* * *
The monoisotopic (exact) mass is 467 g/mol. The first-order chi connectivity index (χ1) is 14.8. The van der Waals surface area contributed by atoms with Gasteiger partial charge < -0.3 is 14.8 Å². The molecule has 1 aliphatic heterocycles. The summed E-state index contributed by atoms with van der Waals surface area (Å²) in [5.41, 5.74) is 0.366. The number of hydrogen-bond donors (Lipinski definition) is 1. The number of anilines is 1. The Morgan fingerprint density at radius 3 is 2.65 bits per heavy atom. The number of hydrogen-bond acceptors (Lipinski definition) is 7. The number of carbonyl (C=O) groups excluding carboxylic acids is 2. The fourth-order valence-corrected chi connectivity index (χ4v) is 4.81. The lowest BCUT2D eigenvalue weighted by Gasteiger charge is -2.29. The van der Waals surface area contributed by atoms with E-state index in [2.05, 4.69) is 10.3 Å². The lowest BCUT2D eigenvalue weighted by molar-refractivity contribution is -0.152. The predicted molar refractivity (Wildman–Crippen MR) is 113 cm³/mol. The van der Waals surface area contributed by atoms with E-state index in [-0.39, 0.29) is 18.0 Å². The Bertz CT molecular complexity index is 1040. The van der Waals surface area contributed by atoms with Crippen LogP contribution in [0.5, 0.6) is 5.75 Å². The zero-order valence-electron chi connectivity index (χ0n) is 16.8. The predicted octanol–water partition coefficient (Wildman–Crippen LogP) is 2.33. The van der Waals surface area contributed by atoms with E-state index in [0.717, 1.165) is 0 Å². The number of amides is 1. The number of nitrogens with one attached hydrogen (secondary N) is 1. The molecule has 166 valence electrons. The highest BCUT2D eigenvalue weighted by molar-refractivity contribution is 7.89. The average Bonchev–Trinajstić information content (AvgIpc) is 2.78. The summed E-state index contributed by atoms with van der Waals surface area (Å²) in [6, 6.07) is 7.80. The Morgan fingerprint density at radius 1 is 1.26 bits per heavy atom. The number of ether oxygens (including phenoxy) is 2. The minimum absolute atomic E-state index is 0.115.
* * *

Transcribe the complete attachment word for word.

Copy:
The monoisotopic (exact) mass is 467 g/mol. The first-order chi connectivity index (χ1) is 14.8. The van der Waals surface area contributed by atoms with Gasteiger partial charge < -0.3 is 14.8 Å². The molecule has 1 aliphatic heterocycles. The summed E-state index contributed by atoms with van der Waals surface area (Å²) in [5.41, 5.74) is 0.366. The number of hydrogen-bond donors (Lipinski definition) is 1. The number of anilines is 1. The Morgan fingerprint density at radius 3 is 2.65 bits per heavy atom. The number of hydrogen-bond acceptors (Lipinski definition) is 7. The number of carbonyl (C=O) groups excluding carboxylic acids is 2. The fourth-order valence-corrected chi connectivity index (χ4v) is 4.81. The lowest BCUT2D eigenvalue weighted by Gasteiger charge is -2.29. The van der Waals surface area contributed by atoms with E-state index in [2.05, 4.69) is 10.3 Å². The lowest BCUT2D eigenvalue weighted by molar-refractivity contribution is -0.152. The predicted molar refractivity (Wildman–Crippen MR) is 113 cm³/mol. The van der Waals surface area contributed by atoms with E-state index in [-0.39, 0.29) is 18.0 Å². The Bertz CT molecular complexity index is 1040. The van der Waals surface area contributed by atoms with Crippen LogP contribution in [0.5, 0.6) is 5.75 Å². The zero-order valence-electron chi connectivity index (χ0n) is 16.8. The predicted octanol–water partition coefficient (Wildman–Crippen LogP) is 2.33. The van der Waals surface area contributed by atoms with E-state index in [0.717, 1.165) is 0 Å². The number of amides is 1. The number of nitrogens with one attached hydrogen (secondary N) is 1. The molecule has 166 valence electrons. The highest BCUT2D eigenvalue weighted by molar-refractivity contribution is 7.89. The average Bonchev–Trinajstić information content (AvgIpc) is 2.78. The summed E-state index contributed by atoms with van der Waals surface area (Å²) in [6, 6.07) is 7.80. The Morgan fingerprint density at radius 1 is 1.26 bits per heavy atom. The number of ether oxygens (including phenoxy) is 2. The minimum absolute atomic E-state index is 0.115.